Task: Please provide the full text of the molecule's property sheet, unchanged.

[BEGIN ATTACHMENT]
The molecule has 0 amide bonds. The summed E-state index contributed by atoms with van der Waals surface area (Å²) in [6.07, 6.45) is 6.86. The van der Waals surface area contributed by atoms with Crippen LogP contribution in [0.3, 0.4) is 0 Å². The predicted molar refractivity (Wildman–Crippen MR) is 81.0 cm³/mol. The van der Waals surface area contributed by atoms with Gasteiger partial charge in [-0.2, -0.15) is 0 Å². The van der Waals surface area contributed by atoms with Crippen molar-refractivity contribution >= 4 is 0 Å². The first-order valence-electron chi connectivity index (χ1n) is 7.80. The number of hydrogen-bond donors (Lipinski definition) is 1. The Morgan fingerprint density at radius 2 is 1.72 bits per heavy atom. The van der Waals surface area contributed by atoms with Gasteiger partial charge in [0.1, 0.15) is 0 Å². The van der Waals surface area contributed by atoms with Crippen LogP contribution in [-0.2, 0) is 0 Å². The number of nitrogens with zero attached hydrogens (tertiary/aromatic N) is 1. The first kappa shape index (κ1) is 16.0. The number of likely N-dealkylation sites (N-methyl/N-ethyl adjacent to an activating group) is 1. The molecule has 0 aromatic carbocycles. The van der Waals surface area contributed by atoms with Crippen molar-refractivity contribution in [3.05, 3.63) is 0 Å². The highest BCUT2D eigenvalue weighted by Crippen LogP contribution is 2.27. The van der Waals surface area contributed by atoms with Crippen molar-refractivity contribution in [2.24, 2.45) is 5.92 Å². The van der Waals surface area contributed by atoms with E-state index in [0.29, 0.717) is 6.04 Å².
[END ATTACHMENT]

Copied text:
The molecule has 0 amide bonds. The summed E-state index contributed by atoms with van der Waals surface area (Å²) in [6.07, 6.45) is 6.86. The van der Waals surface area contributed by atoms with Crippen LogP contribution in [0.3, 0.4) is 0 Å². The predicted molar refractivity (Wildman–Crippen MR) is 81.0 cm³/mol. The van der Waals surface area contributed by atoms with Gasteiger partial charge in [-0.2, -0.15) is 0 Å². The van der Waals surface area contributed by atoms with Crippen molar-refractivity contribution >= 4 is 0 Å². The first-order valence-electron chi connectivity index (χ1n) is 7.80. The number of hydrogen-bond donors (Lipinski definition) is 1. The Morgan fingerprint density at radius 2 is 1.72 bits per heavy atom. The van der Waals surface area contributed by atoms with Gasteiger partial charge in [0.1, 0.15) is 0 Å². The van der Waals surface area contributed by atoms with Crippen LogP contribution in [-0.2, 0) is 0 Å². The number of nitrogens with zero attached hydrogens (tertiary/aromatic N) is 1. The first kappa shape index (κ1) is 16.0. The number of likely N-dealkylation sites (N-methyl/N-ethyl adjacent to an activating group) is 1. The molecule has 0 aromatic carbocycles. The van der Waals surface area contributed by atoms with Crippen molar-refractivity contribution in [3.05, 3.63) is 0 Å². The highest BCUT2D eigenvalue weighted by Crippen LogP contribution is 2.27. The van der Waals surface area contributed by atoms with Crippen molar-refractivity contribution in [2.24, 2.45) is 5.92 Å². The van der Waals surface area contributed by atoms with E-state index in [0.29, 0.717) is 6.04 Å².